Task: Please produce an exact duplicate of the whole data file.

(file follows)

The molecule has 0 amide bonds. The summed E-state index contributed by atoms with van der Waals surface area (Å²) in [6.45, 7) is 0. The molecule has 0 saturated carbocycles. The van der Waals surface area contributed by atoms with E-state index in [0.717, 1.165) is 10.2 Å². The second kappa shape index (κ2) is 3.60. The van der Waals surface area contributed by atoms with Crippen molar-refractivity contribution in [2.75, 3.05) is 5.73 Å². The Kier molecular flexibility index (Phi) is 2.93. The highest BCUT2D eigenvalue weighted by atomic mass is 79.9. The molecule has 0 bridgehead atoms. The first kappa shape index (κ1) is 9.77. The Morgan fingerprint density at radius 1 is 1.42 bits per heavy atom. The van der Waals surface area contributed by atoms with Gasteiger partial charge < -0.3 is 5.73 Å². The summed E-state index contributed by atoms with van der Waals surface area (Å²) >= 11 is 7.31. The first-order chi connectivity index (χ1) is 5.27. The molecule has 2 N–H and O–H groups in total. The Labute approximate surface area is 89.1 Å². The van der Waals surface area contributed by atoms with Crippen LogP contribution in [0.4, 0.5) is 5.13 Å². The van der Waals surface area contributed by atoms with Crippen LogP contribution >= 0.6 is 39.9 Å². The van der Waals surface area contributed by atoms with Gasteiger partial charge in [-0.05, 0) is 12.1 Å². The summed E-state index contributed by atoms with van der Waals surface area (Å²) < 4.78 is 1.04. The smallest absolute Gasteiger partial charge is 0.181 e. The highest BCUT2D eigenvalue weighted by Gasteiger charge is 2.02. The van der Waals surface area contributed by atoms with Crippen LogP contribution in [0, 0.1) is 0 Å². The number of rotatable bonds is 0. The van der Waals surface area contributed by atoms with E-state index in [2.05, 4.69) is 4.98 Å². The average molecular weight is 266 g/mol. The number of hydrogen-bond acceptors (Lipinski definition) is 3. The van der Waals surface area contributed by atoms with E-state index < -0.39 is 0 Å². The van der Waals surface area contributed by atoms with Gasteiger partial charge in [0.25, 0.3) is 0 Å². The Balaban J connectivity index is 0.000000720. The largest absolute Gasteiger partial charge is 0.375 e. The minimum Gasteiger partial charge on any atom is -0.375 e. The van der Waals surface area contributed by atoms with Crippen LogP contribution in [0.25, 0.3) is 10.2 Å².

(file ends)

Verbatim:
The molecule has 0 amide bonds. The summed E-state index contributed by atoms with van der Waals surface area (Å²) in [6.45, 7) is 0. The molecule has 0 saturated carbocycles. The van der Waals surface area contributed by atoms with E-state index in [0.717, 1.165) is 10.2 Å². The second kappa shape index (κ2) is 3.60. The van der Waals surface area contributed by atoms with Crippen molar-refractivity contribution in [2.75, 3.05) is 5.73 Å². The Kier molecular flexibility index (Phi) is 2.93. The highest BCUT2D eigenvalue weighted by atomic mass is 79.9. The molecule has 0 bridgehead atoms. The first kappa shape index (κ1) is 9.77. The Morgan fingerprint density at radius 1 is 1.42 bits per heavy atom. The van der Waals surface area contributed by atoms with Gasteiger partial charge < -0.3 is 5.73 Å². The summed E-state index contributed by atoms with van der Waals surface area (Å²) >= 11 is 7.31. The first-order chi connectivity index (χ1) is 5.27. The molecule has 2 N–H and O–H groups in total. The Labute approximate surface area is 89.1 Å². The van der Waals surface area contributed by atoms with Crippen LogP contribution in [0.4, 0.5) is 5.13 Å². The van der Waals surface area contributed by atoms with Crippen LogP contribution >= 0.6 is 39.9 Å². The van der Waals surface area contributed by atoms with Gasteiger partial charge in [-0.05, 0) is 12.1 Å². The summed E-state index contributed by atoms with van der Waals surface area (Å²) < 4.78 is 1.04. The smallest absolute Gasteiger partial charge is 0.181 e. The highest BCUT2D eigenvalue weighted by Gasteiger charge is 2.02. The van der Waals surface area contributed by atoms with Crippen LogP contribution in [0, 0.1) is 0 Å². The number of rotatable bonds is 0. The van der Waals surface area contributed by atoms with E-state index in [2.05, 4.69) is 4.98 Å². The average molecular weight is 266 g/mol. The number of hydrogen-bond acceptors (Lipinski definition) is 3. The van der Waals surface area contributed by atoms with E-state index < -0.39 is 0 Å². The van der Waals surface area contributed by atoms with Gasteiger partial charge in [0.25, 0.3) is 0 Å². The Balaban J connectivity index is 0.000000720. The largest absolute Gasteiger partial charge is 0.375 e. The minimum Gasteiger partial charge on any atom is -0.375 e. The van der Waals surface area contributed by atoms with Crippen LogP contribution in [0.25, 0.3) is 10.2 Å².